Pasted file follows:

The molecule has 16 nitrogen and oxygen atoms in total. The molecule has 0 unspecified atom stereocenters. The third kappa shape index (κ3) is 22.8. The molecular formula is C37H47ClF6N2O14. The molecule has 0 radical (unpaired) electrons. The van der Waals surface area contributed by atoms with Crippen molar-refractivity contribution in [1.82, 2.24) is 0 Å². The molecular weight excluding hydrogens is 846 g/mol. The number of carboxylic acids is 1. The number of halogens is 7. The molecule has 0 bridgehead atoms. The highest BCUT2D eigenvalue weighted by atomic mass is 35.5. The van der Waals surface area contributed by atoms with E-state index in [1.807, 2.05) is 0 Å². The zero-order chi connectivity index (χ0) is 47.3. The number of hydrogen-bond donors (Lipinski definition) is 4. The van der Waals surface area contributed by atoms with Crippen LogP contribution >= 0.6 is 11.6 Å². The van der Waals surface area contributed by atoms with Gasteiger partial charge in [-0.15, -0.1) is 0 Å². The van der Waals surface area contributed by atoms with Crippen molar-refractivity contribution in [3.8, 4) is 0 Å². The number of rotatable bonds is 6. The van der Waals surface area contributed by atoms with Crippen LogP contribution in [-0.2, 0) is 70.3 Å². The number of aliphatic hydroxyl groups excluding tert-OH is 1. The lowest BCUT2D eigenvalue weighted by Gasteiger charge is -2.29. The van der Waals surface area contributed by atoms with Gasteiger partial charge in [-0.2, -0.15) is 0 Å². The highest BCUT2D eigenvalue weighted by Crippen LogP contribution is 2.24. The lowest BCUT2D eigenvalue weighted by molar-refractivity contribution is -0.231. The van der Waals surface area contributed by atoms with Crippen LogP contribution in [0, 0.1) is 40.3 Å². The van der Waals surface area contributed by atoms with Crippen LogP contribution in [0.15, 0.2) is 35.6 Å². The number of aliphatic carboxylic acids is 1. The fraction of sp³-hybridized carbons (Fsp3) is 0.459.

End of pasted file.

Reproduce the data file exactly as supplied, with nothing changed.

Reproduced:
The molecule has 16 nitrogen and oxygen atoms in total. The molecule has 0 unspecified atom stereocenters. The third kappa shape index (κ3) is 22.8. The molecular formula is C37H47ClF6N2O14. The molecule has 0 radical (unpaired) electrons. The van der Waals surface area contributed by atoms with Crippen molar-refractivity contribution in [1.82, 2.24) is 0 Å². The molecular weight excluding hydrogens is 846 g/mol. The number of carboxylic acids is 1. The number of halogens is 7. The molecule has 0 bridgehead atoms. The highest BCUT2D eigenvalue weighted by atomic mass is 35.5. The van der Waals surface area contributed by atoms with E-state index in [1.807, 2.05) is 0 Å². The zero-order chi connectivity index (χ0) is 47.3. The number of hydrogen-bond donors (Lipinski definition) is 4. The van der Waals surface area contributed by atoms with Crippen LogP contribution >= 0.6 is 11.6 Å². The van der Waals surface area contributed by atoms with Gasteiger partial charge in [-0.15, -0.1) is 0 Å². The van der Waals surface area contributed by atoms with Crippen molar-refractivity contribution in [3.8, 4) is 0 Å². The number of rotatable bonds is 6. The van der Waals surface area contributed by atoms with Crippen LogP contribution in [-0.2, 0) is 70.3 Å². The number of aliphatic hydroxyl groups excluding tert-OH is 1. The lowest BCUT2D eigenvalue weighted by Gasteiger charge is -2.29. The van der Waals surface area contributed by atoms with Gasteiger partial charge in [-0.2, -0.15) is 0 Å². The highest BCUT2D eigenvalue weighted by Crippen LogP contribution is 2.24. The lowest BCUT2D eigenvalue weighted by molar-refractivity contribution is -0.231. The van der Waals surface area contributed by atoms with Crippen LogP contribution in [0, 0.1) is 40.3 Å². The van der Waals surface area contributed by atoms with Crippen LogP contribution in [0.15, 0.2) is 35.6 Å². The number of aliphatic carboxylic acids is 1. The fraction of sp³-hybridized carbons (Fsp3) is 0.459.